Biomedical engineers at Tufts University in Maryland have devised a method for incorporating RNA-based therapeutics into surgical devices such as screws, rods and plates used to support healing bone fractures that speed up the regeneration of healthy bone. The devices are derived from silk, and the therapeutic agents are incorporated into the structure during their manufacture.
One advantage of using devices made from silk is that they are absorbed into the body, leaving just healthy bone behind as part of the healing process. The team, comprising Eric James, David Kaplan, Emily Van Doran, and Chunmai Lee, coated the surface of the devices with a micro-RNA agent which suppresses the action of proteins that slow down bone growth. Known as anti-sense miR-214, the healing agent should not be regarded as a genetic therapy, they explain, because it is such a small fragment that, although it works by penetrating the cell wall, it does not need to enter the cell nucleus and change the function of that cell’s DNA for its activity.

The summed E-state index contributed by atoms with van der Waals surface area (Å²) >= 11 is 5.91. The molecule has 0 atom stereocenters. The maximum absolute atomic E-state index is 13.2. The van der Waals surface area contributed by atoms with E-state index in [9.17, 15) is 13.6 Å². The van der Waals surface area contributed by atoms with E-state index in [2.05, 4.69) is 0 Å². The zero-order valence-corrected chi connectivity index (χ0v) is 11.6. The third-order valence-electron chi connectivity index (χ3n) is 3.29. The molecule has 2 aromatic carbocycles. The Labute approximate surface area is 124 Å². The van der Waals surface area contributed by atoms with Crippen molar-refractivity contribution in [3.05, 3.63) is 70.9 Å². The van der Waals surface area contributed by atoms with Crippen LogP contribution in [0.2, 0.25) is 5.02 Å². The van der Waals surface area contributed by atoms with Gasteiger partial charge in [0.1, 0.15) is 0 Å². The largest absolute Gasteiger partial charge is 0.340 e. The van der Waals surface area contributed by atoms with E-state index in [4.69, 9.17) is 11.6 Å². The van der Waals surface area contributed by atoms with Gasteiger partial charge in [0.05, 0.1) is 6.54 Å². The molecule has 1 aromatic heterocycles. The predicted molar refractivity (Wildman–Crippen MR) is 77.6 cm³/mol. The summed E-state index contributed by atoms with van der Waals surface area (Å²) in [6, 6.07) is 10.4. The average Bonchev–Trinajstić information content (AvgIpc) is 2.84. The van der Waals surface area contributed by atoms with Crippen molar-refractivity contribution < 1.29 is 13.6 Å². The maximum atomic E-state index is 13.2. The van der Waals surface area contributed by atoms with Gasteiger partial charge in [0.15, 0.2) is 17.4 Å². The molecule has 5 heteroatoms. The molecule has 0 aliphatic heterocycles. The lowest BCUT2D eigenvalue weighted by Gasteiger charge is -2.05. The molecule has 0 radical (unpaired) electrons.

The devices were made by casting a silk solution into a machined wax mould. The casting was then further machined to its final shape, a screw, plate or rod, and the device was loaded with therapeutic agent simply by dipping into a solution; silk tends to carry a negative charge, which assists with adhesion, the researchers say. The team studied the release of the micro-RNA using in vitro methods and found that it was released continuously over a period of seven days. In further in vitro tests, the team confirmed that the micro-RNA could downregulate proteins which discourage the formation of bone’s mineral matrix.
“Currently, many orthopaedic devices function in a satisfactory manner mechanically but are insufficient for osseointegration and vascularisation with surrounding bone formation. This leads to undesirable implant migration, loosening and ultimately mechanical destabilisation,” the researchers state in a paper published in the journal Tissue Engineering, Part A. The micro-RNA loaded devices avoid both of these problems, as the therapeutic agent promotes both integration into bone and the growth of new blood vessels, they claim.